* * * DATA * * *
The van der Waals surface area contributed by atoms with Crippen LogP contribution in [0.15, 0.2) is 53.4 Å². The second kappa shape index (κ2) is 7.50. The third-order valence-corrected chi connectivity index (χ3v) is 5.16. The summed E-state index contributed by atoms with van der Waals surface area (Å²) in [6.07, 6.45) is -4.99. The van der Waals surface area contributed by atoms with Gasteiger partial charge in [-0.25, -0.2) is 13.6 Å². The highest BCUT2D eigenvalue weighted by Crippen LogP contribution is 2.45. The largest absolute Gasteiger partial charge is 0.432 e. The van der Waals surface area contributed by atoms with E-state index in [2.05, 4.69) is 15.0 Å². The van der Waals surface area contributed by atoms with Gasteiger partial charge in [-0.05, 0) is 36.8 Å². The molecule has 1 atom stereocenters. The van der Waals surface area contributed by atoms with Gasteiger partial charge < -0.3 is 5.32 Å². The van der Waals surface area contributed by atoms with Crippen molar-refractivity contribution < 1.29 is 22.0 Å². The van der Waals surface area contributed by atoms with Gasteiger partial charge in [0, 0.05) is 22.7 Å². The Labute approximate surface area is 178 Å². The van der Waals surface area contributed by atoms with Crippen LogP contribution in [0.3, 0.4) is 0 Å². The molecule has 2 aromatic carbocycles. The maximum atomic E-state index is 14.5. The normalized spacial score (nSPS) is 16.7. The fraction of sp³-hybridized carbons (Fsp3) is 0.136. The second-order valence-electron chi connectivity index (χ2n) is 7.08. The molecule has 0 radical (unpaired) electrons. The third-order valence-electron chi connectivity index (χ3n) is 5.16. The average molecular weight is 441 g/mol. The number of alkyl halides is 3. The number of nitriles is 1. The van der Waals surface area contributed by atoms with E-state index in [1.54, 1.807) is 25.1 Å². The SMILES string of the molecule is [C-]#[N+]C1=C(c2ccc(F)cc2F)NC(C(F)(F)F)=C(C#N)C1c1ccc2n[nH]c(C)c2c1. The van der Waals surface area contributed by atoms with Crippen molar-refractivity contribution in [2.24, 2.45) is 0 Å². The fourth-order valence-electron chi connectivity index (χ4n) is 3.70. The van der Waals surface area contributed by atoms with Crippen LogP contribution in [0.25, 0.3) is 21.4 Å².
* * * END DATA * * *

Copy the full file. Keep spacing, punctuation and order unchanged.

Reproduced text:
The van der Waals surface area contributed by atoms with Crippen LogP contribution in [0.15, 0.2) is 53.4 Å². The second kappa shape index (κ2) is 7.50. The third-order valence-corrected chi connectivity index (χ3v) is 5.16. The summed E-state index contributed by atoms with van der Waals surface area (Å²) in [6.07, 6.45) is -4.99. The van der Waals surface area contributed by atoms with Gasteiger partial charge in [-0.25, -0.2) is 13.6 Å². The highest BCUT2D eigenvalue weighted by Crippen LogP contribution is 2.45. The largest absolute Gasteiger partial charge is 0.432 e. The van der Waals surface area contributed by atoms with E-state index in [2.05, 4.69) is 15.0 Å². The van der Waals surface area contributed by atoms with Gasteiger partial charge in [-0.05, 0) is 36.8 Å². The molecule has 1 atom stereocenters. The van der Waals surface area contributed by atoms with Gasteiger partial charge < -0.3 is 5.32 Å². The van der Waals surface area contributed by atoms with Crippen molar-refractivity contribution < 1.29 is 22.0 Å². The van der Waals surface area contributed by atoms with Gasteiger partial charge in [0, 0.05) is 22.7 Å². The Labute approximate surface area is 178 Å². The van der Waals surface area contributed by atoms with Crippen LogP contribution in [0.3, 0.4) is 0 Å². The molecule has 2 aromatic carbocycles. The maximum atomic E-state index is 14.5. The normalized spacial score (nSPS) is 16.7. The fraction of sp³-hybridized carbons (Fsp3) is 0.136. The second-order valence-electron chi connectivity index (χ2n) is 7.08. The molecule has 0 radical (unpaired) electrons. The third-order valence-electron chi connectivity index (χ3n) is 5.16. The average molecular weight is 441 g/mol. The number of alkyl halides is 3. The number of nitriles is 1. The van der Waals surface area contributed by atoms with E-state index in [1.54, 1.807) is 25.1 Å². The SMILES string of the molecule is [C-]#[N+]C1=C(c2ccc(F)cc2F)NC(C(F)(F)F)=C(C#N)C1c1ccc2n[nH]c(C)c2c1. The van der Waals surface area contributed by atoms with Crippen molar-refractivity contribution in [2.24, 2.45) is 0 Å². The fourth-order valence-electron chi connectivity index (χ4n) is 3.70. The van der Waals surface area contributed by atoms with Crippen LogP contribution in [0.25, 0.3) is 21.4 Å².